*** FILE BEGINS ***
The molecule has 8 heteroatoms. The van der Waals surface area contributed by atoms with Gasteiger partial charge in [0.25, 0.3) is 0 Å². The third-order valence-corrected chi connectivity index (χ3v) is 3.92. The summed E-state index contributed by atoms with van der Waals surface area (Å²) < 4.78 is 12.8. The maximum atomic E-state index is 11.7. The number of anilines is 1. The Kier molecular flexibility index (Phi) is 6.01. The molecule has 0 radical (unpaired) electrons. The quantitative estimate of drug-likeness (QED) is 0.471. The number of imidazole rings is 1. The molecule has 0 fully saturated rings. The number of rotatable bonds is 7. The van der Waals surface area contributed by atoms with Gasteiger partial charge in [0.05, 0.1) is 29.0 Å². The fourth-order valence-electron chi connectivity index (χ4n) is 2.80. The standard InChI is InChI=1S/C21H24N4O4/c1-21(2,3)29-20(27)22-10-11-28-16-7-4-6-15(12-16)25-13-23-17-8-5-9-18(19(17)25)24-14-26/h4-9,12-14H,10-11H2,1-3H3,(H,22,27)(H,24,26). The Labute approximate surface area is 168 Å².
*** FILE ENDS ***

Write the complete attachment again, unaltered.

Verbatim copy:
The molecule has 8 heteroatoms. The van der Waals surface area contributed by atoms with Gasteiger partial charge in [0.25, 0.3) is 0 Å². The third-order valence-corrected chi connectivity index (χ3v) is 3.92. The summed E-state index contributed by atoms with van der Waals surface area (Å²) < 4.78 is 12.8. The maximum atomic E-state index is 11.7. The number of anilines is 1. The Kier molecular flexibility index (Phi) is 6.01. The molecule has 0 radical (unpaired) electrons. The quantitative estimate of drug-likeness (QED) is 0.471. The number of imidazole rings is 1. The molecule has 0 fully saturated rings. The number of rotatable bonds is 7. The van der Waals surface area contributed by atoms with Gasteiger partial charge in [0.05, 0.1) is 29.0 Å². The fourth-order valence-electron chi connectivity index (χ4n) is 2.80. The standard InChI is InChI=1S/C21H24N4O4/c1-21(2,3)29-20(27)22-10-11-28-16-7-4-6-15(12-16)25-13-23-17-8-5-9-18(19(17)25)24-14-26/h4-9,12-14H,10-11H2,1-3H3,(H,22,27)(H,24,26). The Labute approximate surface area is 168 Å².